My approach to course design follows the methodological and conceptual investments that underpin my research. I bring an interdisciplinary perspective to my teaching and encourage students to draw on theoretical and methodological approaches from across the humanities and social sciences. Given my research interests, I seek to include translated work by non-US/European anthropologists in my syllabi when I can; and, when students are conducting fieldwork abroad, I strongly encourage them to engage with the work of anthropologists in their host country. I consider Ethnographic Methods, which I have taught as a Lecturer at the undergrad level and co-taught to grad students, to be an area of teaching expertise.
At the University of Michigan I co-teach an undergraduate class with Liz Roberts on ethnographic coding and analysis that makes use of material from the Mexican Exposures project.
From Jan 2015 to July 2017 I served as the Assistant Director of the Office of Undergraduate Research at Northwestern University. In this position I carried out one-on-one advising with over 200 student researchers a year.
As a research advisor, I helped students identify and narrow down a research topic, make connections to faculty within Northwestern and elsewhere, develop their topic through a literature review, design a methodology, plan a research budget, and write a successful research grant proposal. In addition, we cover designing and submitting IRB protocols, the ethics of working abroad and/or with culturally sensitive data, and the practical issues involved in international research.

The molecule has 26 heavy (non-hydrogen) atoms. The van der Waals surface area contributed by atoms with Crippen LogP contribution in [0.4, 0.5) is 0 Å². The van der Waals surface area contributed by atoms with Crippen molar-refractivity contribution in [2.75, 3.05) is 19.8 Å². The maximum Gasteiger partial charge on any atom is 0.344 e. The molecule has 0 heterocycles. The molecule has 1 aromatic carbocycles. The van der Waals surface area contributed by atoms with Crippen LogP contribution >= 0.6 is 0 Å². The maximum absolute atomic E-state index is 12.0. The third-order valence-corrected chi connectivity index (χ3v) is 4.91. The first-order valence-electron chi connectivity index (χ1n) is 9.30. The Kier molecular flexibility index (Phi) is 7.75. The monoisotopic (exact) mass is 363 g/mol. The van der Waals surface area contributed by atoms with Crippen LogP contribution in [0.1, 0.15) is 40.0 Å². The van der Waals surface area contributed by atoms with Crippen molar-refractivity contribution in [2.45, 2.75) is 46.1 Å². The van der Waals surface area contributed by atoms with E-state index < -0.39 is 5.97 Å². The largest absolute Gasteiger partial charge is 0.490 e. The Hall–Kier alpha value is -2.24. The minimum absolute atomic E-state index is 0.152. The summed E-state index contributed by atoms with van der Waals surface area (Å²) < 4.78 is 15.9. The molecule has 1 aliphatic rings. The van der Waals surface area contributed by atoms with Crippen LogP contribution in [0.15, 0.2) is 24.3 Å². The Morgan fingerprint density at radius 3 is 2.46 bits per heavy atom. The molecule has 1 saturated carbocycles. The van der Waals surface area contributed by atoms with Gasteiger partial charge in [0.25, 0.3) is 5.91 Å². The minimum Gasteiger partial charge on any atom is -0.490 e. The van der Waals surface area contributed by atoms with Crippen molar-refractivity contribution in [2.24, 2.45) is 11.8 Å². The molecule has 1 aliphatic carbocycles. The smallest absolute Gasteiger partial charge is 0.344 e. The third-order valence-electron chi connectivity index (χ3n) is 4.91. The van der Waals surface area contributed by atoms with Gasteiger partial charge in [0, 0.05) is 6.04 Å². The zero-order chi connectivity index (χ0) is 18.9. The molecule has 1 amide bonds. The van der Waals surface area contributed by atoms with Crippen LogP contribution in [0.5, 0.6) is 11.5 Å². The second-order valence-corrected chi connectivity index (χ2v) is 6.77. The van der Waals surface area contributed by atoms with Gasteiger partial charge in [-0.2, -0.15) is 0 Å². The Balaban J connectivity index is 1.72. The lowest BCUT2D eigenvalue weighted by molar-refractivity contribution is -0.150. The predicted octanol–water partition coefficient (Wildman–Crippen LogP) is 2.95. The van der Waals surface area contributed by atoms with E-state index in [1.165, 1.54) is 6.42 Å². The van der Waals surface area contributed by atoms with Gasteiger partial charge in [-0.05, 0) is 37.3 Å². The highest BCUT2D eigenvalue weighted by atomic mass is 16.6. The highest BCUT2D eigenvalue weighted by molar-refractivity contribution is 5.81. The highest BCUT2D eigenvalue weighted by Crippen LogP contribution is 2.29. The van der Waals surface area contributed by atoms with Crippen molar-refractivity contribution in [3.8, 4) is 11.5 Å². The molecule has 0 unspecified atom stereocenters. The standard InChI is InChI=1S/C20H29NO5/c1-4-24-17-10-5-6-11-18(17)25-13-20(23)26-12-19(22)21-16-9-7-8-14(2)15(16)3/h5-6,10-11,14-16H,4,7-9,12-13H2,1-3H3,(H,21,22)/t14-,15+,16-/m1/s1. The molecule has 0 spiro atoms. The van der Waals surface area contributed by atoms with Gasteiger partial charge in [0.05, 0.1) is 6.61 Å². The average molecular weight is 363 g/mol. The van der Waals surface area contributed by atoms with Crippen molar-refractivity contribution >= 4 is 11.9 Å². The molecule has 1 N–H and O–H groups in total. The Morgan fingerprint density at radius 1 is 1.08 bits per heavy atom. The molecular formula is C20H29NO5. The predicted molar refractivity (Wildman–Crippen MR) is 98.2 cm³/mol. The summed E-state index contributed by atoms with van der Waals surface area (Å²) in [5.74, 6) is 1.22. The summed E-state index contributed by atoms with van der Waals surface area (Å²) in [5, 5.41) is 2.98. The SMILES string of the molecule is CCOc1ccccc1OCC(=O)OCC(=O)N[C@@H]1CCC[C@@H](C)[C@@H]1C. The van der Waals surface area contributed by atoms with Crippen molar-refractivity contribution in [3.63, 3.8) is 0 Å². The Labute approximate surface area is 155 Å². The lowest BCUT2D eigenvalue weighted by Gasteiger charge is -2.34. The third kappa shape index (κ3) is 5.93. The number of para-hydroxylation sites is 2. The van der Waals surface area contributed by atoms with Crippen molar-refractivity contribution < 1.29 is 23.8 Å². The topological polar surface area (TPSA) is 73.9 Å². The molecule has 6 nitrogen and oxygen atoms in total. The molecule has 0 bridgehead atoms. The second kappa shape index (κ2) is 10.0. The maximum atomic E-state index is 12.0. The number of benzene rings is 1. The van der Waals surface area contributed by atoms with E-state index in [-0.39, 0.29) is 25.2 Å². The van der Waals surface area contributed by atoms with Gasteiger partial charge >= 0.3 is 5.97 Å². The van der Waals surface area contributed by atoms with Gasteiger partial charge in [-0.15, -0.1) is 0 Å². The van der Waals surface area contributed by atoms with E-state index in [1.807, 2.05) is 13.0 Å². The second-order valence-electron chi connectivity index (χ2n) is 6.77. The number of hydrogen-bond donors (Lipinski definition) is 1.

Within our office I had particular responsibility for students undertaking qualitative research (e.g., oral history, participant-observation, interviews, etc.) from Anthropology, and disciplines like Global Health, Psychology, Sociology, Public Policy, and Performance Studies. However, we served every school at Northwestern, so I regularly worked with students from the natural sciences, engineering, humanities, creative arts, and the pre-medical track.
My advising was primarily conducted through multiple face-to-face meetings and written feedback on proposal drafts. I also established a series of workshops to prepare students for common issues they encounter when conducting their first independent research project over the summer (e.g., ethical obligations in interview-based research that continue beyond obtaining a signed consent form; how to handle problematic relationships with lab colleagues; staying on track when working alone, etc.).
I worked primarily with students who were new to research, to teach them specific research and writing skills; but to also convey the larger conceptual differences between carrying out an independent research project and taking coursework in a class. For instance, we would discuss how methodological strategies must be deliberate, and intimately tied to the kind of question the project wishes to pose: the decision to either spend a week collecting a single individual’s oral history or conduct an online survey of 100 people, is based on scope and depth of the specific project, not just the student’s assumption about what is normal in their field.